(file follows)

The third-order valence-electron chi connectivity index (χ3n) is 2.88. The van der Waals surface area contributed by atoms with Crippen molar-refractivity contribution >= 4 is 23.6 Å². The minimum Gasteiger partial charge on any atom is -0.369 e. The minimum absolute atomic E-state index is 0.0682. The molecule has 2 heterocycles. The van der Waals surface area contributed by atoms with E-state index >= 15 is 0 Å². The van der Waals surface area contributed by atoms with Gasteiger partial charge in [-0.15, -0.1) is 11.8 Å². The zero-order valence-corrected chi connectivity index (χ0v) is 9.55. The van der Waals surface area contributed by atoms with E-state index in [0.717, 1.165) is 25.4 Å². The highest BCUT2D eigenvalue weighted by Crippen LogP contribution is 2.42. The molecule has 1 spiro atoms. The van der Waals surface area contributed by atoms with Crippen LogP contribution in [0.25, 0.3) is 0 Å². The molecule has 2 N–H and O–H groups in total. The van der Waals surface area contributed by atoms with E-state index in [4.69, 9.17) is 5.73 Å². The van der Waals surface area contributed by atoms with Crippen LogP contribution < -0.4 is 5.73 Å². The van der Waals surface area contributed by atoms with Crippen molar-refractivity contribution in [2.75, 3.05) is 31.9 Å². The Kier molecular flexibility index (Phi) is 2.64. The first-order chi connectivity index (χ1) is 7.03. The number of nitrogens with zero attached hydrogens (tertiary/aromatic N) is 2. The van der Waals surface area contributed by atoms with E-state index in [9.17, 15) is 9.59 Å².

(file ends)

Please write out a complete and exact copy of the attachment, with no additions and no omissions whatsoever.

The third-order valence-electron chi connectivity index (χ3n) is 2.88. The van der Waals surface area contributed by atoms with Crippen molar-refractivity contribution >= 4 is 23.6 Å². The minimum Gasteiger partial charge on any atom is -0.369 e. The minimum absolute atomic E-state index is 0.0682. The molecule has 2 heterocycles. The van der Waals surface area contributed by atoms with E-state index >= 15 is 0 Å². The van der Waals surface area contributed by atoms with Gasteiger partial charge in [-0.15, -0.1) is 11.8 Å². The zero-order valence-corrected chi connectivity index (χ0v) is 9.55. The van der Waals surface area contributed by atoms with E-state index in [0.717, 1.165) is 25.4 Å². The highest BCUT2D eigenvalue weighted by Crippen LogP contribution is 2.42. The molecule has 1 spiro atoms. The van der Waals surface area contributed by atoms with Crippen LogP contribution in [0.25, 0.3) is 0 Å². The molecule has 2 N–H and O–H groups in total. The van der Waals surface area contributed by atoms with E-state index in [4.69, 9.17) is 5.73 Å². The van der Waals surface area contributed by atoms with Crippen LogP contribution < -0.4 is 5.73 Å². The van der Waals surface area contributed by atoms with Crippen molar-refractivity contribution in [2.75, 3.05) is 31.9 Å². The Kier molecular flexibility index (Phi) is 2.64. The first-order chi connectivity index (χ1) is 7.03. The number of nitrogens with zero attached hydrogens (tertiary/aromatic N) is 2. The van der Waals surface area contributed by atoms with E-state index in [9.17, 15) is 9.59 Å².